Stone doesn’t just feature Anderson’s prose; he also provides illustrations for the book, as well. Anderson is known to many for his comic book work for Fantagraphics, including King, his critically acclaimed biography of Martin Luther King. The Hollywood Reporter talked to Anderson about the new project, and also has a preview of the book — and of Anderson’s spot illustrations — below.
Stone feels like the culmination of a number of genre tropes — it’s part revenge fantasy, part condemnation of a police state and part contemporary blaxploitation movie, all at the same time… and that’s saying nothing about the main character being the descendent of Boudica. It’s something that feels very complete in and of itself, and more than the sum of its parts, which makes me wonder about its origins. Where did Stone come from?
I hooked up with the folks at NeoText through my buddy, the great cartoonist, Ben Marra, who was working with them on some material. They wound up pitching me Stone as a character we could tell a continuing set of stories about. It was an opportunity to really dive deep into genre and examine it from a deconstructionist standpoint but also from a reverential standpoint since we grew up with this kind of material and continue to love and respect it.
I got the set up and the spine of the first story, with the character of Gracie, the air tax, the flats, and the Merit Party. My job became transforming that into a finished story and rewriting every word to make it my own, fleshing out the world and the protagonist, adding new scenes and characters, and mapping out the future direction of the series overall. This was an assignment I took to with glee because I immediately connected to Gracie and her environment and her predicament and the horror of the scenario, a dark reflection of where we already are and where we have the potential to wind up.
I was excited to examine the trope of the vigilante, especially when considering their roots, appearing first during frontier times before organized policing as we know it today existed, and quickly evolving into posses designed to track down and lynch runaway slaves. Putting a woman of color in such a role is a real subversion of their origins and fertile ground for play and commentary. Early in the process I hit upon the idea of her eventually transforming from a vigilante to a revolutionary and once that idea was in place I glommed onto the notion that revolution was in her DNA. Part of her heritage is Irish, and I remembered learning about Boudica and her rebellion against the Romans many years ago in passing.
Once I dove into my research, always one of the most fun aspects of the job, Boudica’s story seemed to overlay with Gracie’s perfectly and so an ancestral connection was formed.
The book feels like a contemporary pulp, in the very best way; the writing reads fast and terse, and the illustrations add to that idea, making it feel like an updated dimestore paperback. Was NeoText’s modern pulp intent, in the front of your mind as you created the book?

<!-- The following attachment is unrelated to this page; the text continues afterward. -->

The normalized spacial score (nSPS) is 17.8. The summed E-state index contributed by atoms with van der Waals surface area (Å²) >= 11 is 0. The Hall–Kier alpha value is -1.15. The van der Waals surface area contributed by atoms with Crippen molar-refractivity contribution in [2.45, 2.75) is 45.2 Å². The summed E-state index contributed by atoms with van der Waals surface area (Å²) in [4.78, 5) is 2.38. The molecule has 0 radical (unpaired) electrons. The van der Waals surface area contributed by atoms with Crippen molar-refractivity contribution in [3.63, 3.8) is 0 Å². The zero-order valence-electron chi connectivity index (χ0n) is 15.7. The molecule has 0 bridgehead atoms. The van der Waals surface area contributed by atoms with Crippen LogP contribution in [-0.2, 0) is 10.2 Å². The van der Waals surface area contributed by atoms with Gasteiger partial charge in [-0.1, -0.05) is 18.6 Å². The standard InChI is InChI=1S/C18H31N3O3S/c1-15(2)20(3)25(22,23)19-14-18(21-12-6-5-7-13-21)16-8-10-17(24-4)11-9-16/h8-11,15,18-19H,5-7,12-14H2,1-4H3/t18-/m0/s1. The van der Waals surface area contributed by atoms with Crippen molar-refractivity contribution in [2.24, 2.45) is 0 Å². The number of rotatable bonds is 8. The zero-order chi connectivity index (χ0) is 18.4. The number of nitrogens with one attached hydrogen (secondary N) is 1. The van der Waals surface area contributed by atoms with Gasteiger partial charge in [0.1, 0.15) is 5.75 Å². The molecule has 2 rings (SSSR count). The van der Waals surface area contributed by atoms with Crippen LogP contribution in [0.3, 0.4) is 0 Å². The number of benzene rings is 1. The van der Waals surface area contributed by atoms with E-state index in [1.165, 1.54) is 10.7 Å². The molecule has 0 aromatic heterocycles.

We definitely took inspiration from those paperbacks of old, there’s no question.
Stone is born of a deep love of writers like Chester Himes, Donald Goines, Iceberg Slim, Lawrence Block, Jim Thompson, Donald Westlake, Raymond Chandler, and James M. Cain, to name but a few. And as an illustrator part of me was definitely channeling a lot of Robert McGinnis, Tom Jung, Renato Fratini, some Emory Douglas, even guys like Virgil Finlay and Frank R. Paul.
That said, in the writing, when it came down to the day to day work of crafting the words, I wasn’t trying to do a pastiche, I was trying to write as honestly and forthrightly as I could. It’s just after a lifetime of reading hard-boiled fiction I have that idiom on easy access.
Perhaps unavoidably, Stone is a political book; in your statement in the press release, you talk about both “conservatism rum amuck” and “the shortcomings of a smug and liberal left” — in many ways, that feels precisely in tune with the world we’re living in today, but that world is also one where expressing a political viewpoint can draw a vocal backlash; are you worried about people reacting to their idea of Stone — or being turned off of the book — by a misunderstanding of the premise, without even reading the book?
Sadly, people judging and being turned off by something without taking the time to develop an intimate knowledge and understanding of the thing is just human nature, as innate and predictable as any other aspect of our being. I take that as a given, so no, I don’t worry about it. It’s not something I can control.
The truth is we’re living in a culturally saturated world; I’m not doing myself any favors saying that but we all know it’s true. People are so indifferent to most things it would be a privilege to be involved with something that shook people up enough for a vocal backlash. I assume there will be factions who come across the book who will condemn it—and if that’s their legitimate response after actually reading it, they’re entitled to that. There are people who reject any notion of politics in their art and this book definitely won’t be for them.